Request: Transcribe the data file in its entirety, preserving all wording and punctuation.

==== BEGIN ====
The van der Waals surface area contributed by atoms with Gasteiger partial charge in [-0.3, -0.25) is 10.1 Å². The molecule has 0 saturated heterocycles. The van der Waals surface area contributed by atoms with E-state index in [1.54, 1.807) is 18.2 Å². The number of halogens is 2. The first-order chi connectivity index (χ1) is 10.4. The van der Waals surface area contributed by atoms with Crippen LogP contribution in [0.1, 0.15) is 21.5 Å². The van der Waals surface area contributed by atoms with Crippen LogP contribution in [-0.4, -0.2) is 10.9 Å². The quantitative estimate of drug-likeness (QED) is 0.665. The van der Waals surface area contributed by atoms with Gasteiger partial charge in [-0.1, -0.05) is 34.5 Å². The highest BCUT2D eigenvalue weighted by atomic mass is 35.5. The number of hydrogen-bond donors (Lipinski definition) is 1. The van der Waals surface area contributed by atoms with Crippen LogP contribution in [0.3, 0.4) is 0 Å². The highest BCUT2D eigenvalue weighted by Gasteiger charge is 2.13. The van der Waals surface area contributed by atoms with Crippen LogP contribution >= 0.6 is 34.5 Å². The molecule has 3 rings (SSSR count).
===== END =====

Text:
The van der Waals surface area contributed by atoms with Gasteiger partial charge in [-0.3, -0.25) is 10.1 Å². The molecule has 0 saturated heterocycles. The van der Waals surface area contributed by atoms with E-state index in [1.54, 1.807) is 18.2 Å². The number of halogens is 2. The first-order chi connectivity index (χ1) is 10.4. The van der Waals surface area contributed by atoms with Crippen LogP contribution in [0.1, 0.15) is 21.5 Å². The van der Waals surface area contributed by atoms with Crippen LogP contribution in [-0.4, -0.2) is 10.9 Å². The quantitative estimate of drug-likeness (QED) is 0.665. The van der Waals surface area contributed by atoms with Gasteiger partial charge in [-0.1, -0.05) is 34.5 Å². The highest BCUT2D eigenvalue weighted by atomic mass is 35.5. The number of hydrogen-bond donors (Lipinski definition) is 1. The van der Waals surface area contributed by atoms with Crippen LogP contribution in [0.3, 0.4) is 0 Å². The highest BCUT2D eigenvalue weighted by Gasteiger charge is 2.13. The van der Waals surface area contributed by atoms with Crippen LogP contribution >= 0.6 is 34.5 Å². The molecule has 3 rings (SSSR count).